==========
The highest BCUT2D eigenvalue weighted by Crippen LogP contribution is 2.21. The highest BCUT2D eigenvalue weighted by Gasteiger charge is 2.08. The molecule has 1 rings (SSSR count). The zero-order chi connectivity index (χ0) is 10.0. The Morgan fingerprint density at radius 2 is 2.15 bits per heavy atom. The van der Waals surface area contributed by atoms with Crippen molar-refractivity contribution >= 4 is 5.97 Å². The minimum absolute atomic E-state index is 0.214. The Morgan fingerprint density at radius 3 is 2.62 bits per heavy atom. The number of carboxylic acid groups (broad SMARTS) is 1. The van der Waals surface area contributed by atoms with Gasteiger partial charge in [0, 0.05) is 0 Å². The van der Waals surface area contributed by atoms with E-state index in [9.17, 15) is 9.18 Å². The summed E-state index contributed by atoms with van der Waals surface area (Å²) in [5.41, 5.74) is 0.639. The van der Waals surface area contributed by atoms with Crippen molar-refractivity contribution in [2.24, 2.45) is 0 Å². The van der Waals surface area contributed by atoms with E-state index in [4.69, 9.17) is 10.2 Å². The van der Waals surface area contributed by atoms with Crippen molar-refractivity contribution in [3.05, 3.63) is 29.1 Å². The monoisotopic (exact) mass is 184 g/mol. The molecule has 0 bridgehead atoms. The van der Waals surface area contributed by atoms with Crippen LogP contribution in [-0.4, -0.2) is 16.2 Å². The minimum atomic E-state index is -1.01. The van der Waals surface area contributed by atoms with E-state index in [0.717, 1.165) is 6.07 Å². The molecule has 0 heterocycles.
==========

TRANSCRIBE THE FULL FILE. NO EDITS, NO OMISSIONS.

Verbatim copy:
The highest BCUT2D eigenvalue weighted by Crippen LogP contribution is 2.21. The highest BCUT2D eigenvalue weighted by Gasteiger charge is 2.08. The molecule has 1 rings (SSSR count). The zero-order chi connectivity index (χ0) is 10.0. The Morgan fingerprint density at radius 2 is 2.15 bits per heavy atom. The van der Waals surface area contributed by atoms with Crippen molar-refractivity contribution >= 4 is 5.97 Å². The minimum absolute atomic E-state index is 0.214. The Morgan fingerprint density at radius 3 is 2.62 bits per heavy atom. The number of carboxylic acid groups (broad SMARTS) is 1. The van der Waals surface area contributed by atoms with Gasteiger partial charge in [0, 0.05) is 0 Å². The van der Waals surface area contributed by atoms with E-state index in [9.17, 15) is 9.18 Å². The summed E-state index contributed by atoms with van der Waals surface area (Å²) in [5.41, 5.74) is 0.639. The van der Waals surface area contributed by atoms with Crippen molar-refractivity contribution in [2.24, 2.45) is 0 Å². The van der Waals surface area contributed by atoms with E-state index in [4.69, 9.17) is 10.2 Å². The van der Waals surface area contributed by atoms with Crippen molar-refractivity contribution in [3.05, 3.63) is 29.1 Å². The monoisotopic (exact) mass is 184 g/mol. The molecule has 0 bridgehead atoms. The van der Waals surface area contributed by atoms with Crippen LogP contribution in [-0.4, -0.2) is 16.2 Å². The minimum atomic E-state index is -1.01. The van der Waals surface area contributed by atoms with E-state index in [0.717, 1.165) is 6.07 Å². The molecule has 0 heterocycles.